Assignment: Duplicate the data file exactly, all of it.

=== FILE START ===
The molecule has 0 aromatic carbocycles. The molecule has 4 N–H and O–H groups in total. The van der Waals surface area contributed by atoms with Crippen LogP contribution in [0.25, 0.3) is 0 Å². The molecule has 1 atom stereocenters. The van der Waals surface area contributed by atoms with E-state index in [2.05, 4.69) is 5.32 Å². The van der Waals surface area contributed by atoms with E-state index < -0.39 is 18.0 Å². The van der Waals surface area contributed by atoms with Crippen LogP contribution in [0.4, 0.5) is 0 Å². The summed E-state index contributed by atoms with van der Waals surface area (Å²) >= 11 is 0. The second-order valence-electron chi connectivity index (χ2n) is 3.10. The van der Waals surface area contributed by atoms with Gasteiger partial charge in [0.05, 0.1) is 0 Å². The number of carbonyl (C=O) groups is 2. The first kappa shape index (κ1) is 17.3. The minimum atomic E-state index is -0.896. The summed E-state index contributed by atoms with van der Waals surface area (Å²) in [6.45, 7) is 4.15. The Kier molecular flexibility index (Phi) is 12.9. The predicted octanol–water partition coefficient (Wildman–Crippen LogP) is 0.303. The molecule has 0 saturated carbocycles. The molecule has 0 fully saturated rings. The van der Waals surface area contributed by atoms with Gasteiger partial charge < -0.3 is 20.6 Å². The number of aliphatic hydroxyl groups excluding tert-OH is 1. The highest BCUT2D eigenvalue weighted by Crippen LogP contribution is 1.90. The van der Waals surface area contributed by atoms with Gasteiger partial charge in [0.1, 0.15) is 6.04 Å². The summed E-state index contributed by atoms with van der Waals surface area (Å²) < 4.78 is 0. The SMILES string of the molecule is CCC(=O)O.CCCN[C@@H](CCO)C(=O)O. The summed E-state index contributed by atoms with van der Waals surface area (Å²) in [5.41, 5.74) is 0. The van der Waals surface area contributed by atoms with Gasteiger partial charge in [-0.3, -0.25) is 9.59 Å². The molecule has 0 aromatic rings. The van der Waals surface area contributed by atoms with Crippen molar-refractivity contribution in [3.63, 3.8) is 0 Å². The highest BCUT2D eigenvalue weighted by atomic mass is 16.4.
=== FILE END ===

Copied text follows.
The molecule has 0 aromatic carbocycles. The molecule has 4 N–H and O–H groups in total. The van der Waals surface area contributed by atoms with Crippen LogP contribution in [0.25, 0.3) is 0 Å². The molecule has 1 atom stereocenters. The van der Waals surface area contributed by atoms with E-state index in [2.05, 4.69) is 5.32 Å². The van der Waals surface area contributed by atoms with E-state index < -0.39 is 18.0 Å². The van der Waals surface area contributed by atoms with Crippen LogP contribution in [0.4, 0.5) is 0 Å². The summed E-state index contributed by atoms with van der Waals surface area (Å²) >= 11 is 0. The second-order valence-electron chi connectivity index (χ2n) is 3.10. The van der Waals surface area contributed by atoms with Gasteiger partial charge in [0.05, 0.1) is 0 Å². The number of carbonyl (C=O) groups is 2. The first kappa shape index (κ1) is 17.3. The minimum atomic E-state index is -0.896. The summed E-state index contributed by atoms with van der Waals surface area (Å²) in [6.45, 7) is 4.15. The Kier molecular flexibility index (Phi) is 12.9. The predicted octanol–water partition coefficient (Wildman–Crippen LogP) is 0.303. The molecule has 0 saturated carbocycles. The molecule has 0 fully saturated rings. The van der Waals surface area contributed by atoms with Gasteiger partial charge < -0.3 is 20.6 Å². The number of aliphatic hydroxyl groups excluding tert-OH is 1. The highest BCUT2D eigenvalue weighted by Crippen LogP contribution is 1.90. The van der Waals surface area contributed by atoms with Gasteiger partial charge in [0.1, 0.15) is 6.04 Å². The summed E-state index contributed by atoms with van der Waals surface area (Å²) < 4.78 is 0. The SMILES string of the molecule is CCC(=O)O.CCCN[C@@H](CCO)C(=O)O. The summed E-state index contributed by atoms with van der Waals surface area (Å²) in [5.41, 5.74) is 0. The van der Waals surface area contributed by atoms with Gasteiger partial charge in [-0.3, -0.25) is 9.59 Å². The molecule has 0 aromatic rings. The van der Waals surface area contributed by atoms with Crippen molar-refractivity contribution in [3.63, 3.8) is 0 Å². The highest BCUT2D eigenvalue weighted by atomic mass is 16.4.